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  • Independent predictors of complication, recurrence, and survival in patients who underwent surgery for spinal metastasis

    Final Number:

    Darryl Lau; Matthew R Leach BA; Frank La Marca MD; Paul Park MD

    Study Design:
    Clinical Trial

    Subject Category:

    Meeting: Congress of Neurological Surgeons 2012 Annual Meeting

    Introduction: Surgery for spinal metastasis can be associated with great morbidity and survival times are often less than a year. Recurrence of metastatic lesions is quite common and it remains unclear whether repeat surgery is effective. In this study, we assessed for independent predictors and risk factors for complications, recurrence, and survival.

    Methods: Between 2005 to 2011, a consecutive population of adult patients who underwent surgery for spinal metastasis was identified. Utilizing multivariate logistic regression and Cox-proportional hazard regression, we assessed for independent predictors and risk factors for complications, recurrence, and survival (at 6months, 1-year, and 2-years). Furthermore, the impact of repeat surgery on survival was specifically assessed with multivariable analysis.

    Results: A total of 113 patients were included in the final analysis. Complication rate was 18.6%. Independent predictors of higher complications were age greater than 40 years and 3 or more contiguous levels of involvement. Overall recurrence was 34.5%, and melanoma was significantly associated with higher risk of recurrence. Other than cancer type, however, recurrence depended mainly on survival (longer survival times were associated with higher rates of recurrence). Overall mean survival was 12.5 months. Patients that underwent repeat surgery had longer mean survival times than patients without repeat surgery for recurrence (31.2 months vs. 12.8 months), and repeat surgery was independently associated with higher survival rates. In addition to previously identified predictors of survival (preoperative ambulation, Karnofsky Performance Score, radiotherapy, cancer type, presence of extraspinal metastasis, and metastasis involving less than 3 contiguous vertebrae), pain on presentation was also associated with survival as well.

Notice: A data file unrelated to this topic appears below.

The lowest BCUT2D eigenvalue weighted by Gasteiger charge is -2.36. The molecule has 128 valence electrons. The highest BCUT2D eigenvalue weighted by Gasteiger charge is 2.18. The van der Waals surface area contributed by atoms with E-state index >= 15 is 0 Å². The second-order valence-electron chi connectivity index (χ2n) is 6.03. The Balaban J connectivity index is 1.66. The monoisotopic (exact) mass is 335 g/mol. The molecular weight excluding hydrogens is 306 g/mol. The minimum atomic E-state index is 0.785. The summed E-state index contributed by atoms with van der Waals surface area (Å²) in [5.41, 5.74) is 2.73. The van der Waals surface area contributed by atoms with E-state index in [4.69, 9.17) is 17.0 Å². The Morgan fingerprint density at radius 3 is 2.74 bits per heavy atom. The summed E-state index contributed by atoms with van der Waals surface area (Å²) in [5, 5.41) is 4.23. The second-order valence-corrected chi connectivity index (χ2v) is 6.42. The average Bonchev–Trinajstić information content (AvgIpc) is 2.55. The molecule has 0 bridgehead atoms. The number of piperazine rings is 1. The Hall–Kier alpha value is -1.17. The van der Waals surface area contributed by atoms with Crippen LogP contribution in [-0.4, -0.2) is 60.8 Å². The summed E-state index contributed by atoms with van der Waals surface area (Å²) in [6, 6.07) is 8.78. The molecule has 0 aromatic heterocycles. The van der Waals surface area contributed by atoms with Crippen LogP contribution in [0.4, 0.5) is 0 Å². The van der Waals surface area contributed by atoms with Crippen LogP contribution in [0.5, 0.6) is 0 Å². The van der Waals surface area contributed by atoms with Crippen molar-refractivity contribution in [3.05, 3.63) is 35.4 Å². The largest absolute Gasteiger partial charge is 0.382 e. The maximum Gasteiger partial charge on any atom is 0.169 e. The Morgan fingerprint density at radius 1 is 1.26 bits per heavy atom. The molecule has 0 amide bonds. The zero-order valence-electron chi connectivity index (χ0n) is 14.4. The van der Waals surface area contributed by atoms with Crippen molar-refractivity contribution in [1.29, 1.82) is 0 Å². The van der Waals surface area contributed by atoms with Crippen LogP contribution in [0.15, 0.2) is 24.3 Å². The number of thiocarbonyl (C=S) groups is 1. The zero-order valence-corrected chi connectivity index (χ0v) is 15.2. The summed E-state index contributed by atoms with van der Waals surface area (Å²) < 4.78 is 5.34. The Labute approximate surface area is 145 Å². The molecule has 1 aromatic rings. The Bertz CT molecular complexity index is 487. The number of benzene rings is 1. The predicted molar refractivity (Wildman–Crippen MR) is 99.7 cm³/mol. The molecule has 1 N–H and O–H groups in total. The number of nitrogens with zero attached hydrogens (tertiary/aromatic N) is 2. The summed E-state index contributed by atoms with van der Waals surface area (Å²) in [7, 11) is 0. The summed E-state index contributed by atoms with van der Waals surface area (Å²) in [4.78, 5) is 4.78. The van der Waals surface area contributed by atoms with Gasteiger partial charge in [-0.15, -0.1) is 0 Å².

Conclusions: Our findings suggests that repeat surgery may be a viable option in patients with metastatic recurrence, and may offer prolonged survival presumably by improved functionality and mitigating associated complications from neurologic injury. Age and 3 or more contiguous levels of involvement were predictors of increased complication.

    Patient Care: The findings of this study will provide information on the complication rate and predictors of increased complication with spinal surgery for metastasis. In addition, the impact of redo surgery for recurrent spinal metastasis is presented which will help treating surgeons determine whether further surgery for recurrent spine disease is warranted.

    Learning Objectives: 1. Describe predictors for increased survival for metastatic spine disease. 2. Describes risk factors for tumor recurrence. 3. Understand complications associated with surgical treatment of spinal metastatic lesions.


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